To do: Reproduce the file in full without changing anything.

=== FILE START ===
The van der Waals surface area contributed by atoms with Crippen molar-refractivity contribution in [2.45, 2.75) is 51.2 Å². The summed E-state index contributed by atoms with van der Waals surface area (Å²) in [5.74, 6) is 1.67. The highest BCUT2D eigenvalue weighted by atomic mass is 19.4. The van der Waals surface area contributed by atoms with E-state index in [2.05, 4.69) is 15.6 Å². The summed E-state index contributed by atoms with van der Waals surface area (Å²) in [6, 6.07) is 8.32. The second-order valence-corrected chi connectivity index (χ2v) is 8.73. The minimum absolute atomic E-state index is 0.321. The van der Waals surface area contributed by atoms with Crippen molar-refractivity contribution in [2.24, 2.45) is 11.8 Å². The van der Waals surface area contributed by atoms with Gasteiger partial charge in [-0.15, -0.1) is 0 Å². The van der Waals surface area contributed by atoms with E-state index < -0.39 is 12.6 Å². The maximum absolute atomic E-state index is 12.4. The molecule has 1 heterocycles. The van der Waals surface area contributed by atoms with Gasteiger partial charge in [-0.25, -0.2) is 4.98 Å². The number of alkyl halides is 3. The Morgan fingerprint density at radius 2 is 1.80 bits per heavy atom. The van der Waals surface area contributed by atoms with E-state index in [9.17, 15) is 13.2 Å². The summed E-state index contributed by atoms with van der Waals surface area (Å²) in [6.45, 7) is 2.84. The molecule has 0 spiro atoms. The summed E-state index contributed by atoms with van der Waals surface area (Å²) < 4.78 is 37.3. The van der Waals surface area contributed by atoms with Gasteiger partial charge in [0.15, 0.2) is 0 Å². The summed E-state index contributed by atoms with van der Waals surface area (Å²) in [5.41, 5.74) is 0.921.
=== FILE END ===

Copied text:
The van der Waals surface area contributed by atoms with Crippen molar-refractivity contribution in [2.45, 2.75) is 51.2 Å². The summed E-state index contributed by atoms with van der Waals surface area (Å²) in [5.74, 6) is 1.67. The highest BCUT2D eigenvalue weighted by atomic mass is 19.4. The van der Waals surface area contributed by atoms with E-state index in [2.05, 4.69) is 15.6 Å². The summed E-state index contributed by atoms with van der Waals surface area (Å²) in [6, 6.07) is 8.32. The second-order valence-corrected chi connectivity index (χ2v) is 8.73. The minimum absolute atomic E-state index is 0.321. The van der Waals surface area contributed by atoms with Crippen molar-refractivity contribution in [2.24, 2.45) is 11.8 Å². The van der Waals surface area contributed by atoms with Gasteiger partial charge in [-0.15, -0.1) is 0 Å². The van der Waals surface area contributed by atoms with E-state index < -0.39 is 12.6 Å². The maximum absolute atomic E-state index is 12.4. The molecule has 1 heterocycles. The van der Waals surface area contributed by atoms with Gasteiger partial charge in [-0.25, -0.2) is 4.98 Å². The number of alkyl halides is 3. The Morgan fingerprint density at radius 2 is 1.80 bits per heavy atom. The van der Waals surface area contributed by atoms with E-state index in [9.17, 15) is 13.2 Å². The summed E-state index contributed by atoms with van der Waals surface area (Å²) in [6.45, 7) is 2.84. The molecule has 0 spiro atoms. The summed E-state index contributed by atoms with van der Waals surface area (Å²) < 4.78 is 37.3. The van der Waals surface area contributed by atoms with Gasteiger partial charge in [0.15, 0.2) is 0 Å². The summed E-state index contributed by atoms with van der Waals surface area (Å²) in [5.41, 5.74) is 0.921.